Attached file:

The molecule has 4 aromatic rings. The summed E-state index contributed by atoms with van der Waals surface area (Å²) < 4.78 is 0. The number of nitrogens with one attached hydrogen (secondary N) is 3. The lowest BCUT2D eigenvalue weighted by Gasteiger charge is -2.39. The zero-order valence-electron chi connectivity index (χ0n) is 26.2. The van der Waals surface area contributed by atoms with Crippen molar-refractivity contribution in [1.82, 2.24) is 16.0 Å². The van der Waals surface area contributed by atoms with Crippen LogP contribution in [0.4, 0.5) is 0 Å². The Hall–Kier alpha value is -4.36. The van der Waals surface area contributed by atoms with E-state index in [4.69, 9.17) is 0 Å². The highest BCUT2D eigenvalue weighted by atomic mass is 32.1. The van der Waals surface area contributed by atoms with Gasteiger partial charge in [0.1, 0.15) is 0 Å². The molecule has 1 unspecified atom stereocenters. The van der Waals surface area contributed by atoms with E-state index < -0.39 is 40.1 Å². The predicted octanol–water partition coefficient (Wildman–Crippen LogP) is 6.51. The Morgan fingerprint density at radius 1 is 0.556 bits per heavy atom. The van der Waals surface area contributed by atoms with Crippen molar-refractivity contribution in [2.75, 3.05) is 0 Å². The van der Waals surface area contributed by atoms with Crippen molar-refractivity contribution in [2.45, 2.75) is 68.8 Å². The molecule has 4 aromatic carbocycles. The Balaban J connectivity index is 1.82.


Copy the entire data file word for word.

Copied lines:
The molecule has 4 aromatic rings. The summed E-state index contributed by atoms with van der Waals surface area (Å²) < 4.78 is 0. The number of nitrogens with one attached hydrogen (secondary N) is 3. The lowest BCUT2D eigenvalue weighted by Gasteiger charge is -2.39. The zero-order valence-electron chi connectivity index (χ0n) is 26.2. The van der Waals surface area contributed by atoms with Crippen molar-refractivity contribution in [1.82, 2.24) is 16.0 Å². The van der Waals surface area contributed by atoms with Crippen LogP contribution in [0.4, 0.5) is 0 Å². The Hall–Kier alpha value is -4.36. The van der Waals surface area contributed by atoms with E-state index in [4.69, 9.17) is 0 Å². The highest BCUT2D eigenvalue weighted by atomic mass is 32.1. The van der Waals surface area contributed by atoms with Gasteiger partial charge in [0.1, 0.15) is 0 Å². The molecule has 1 unspecified atom stereocenters. The van der Waals surface area contributed by atoms with E-state index < -0.39 is 40.1 Å². The predicted octanol–water partition coefficient (Wildman–Crippen LogP) is 6.51. The Morgan fingerprint density at radius 1 is 0.556 bits per heavy atom. The van der Waals surface area contributed by atoms with Crippen molar-refractivity contribution in [2.75, 3.05) is 0 Å². The van der Waals surface area contributed by atoms with Crippen molar-refractivity contribution in [2.45, 2.75) is 68.8 Å². The molecule has 4 aromatic carbocycles. The Balaban J connectivity index is 1.82.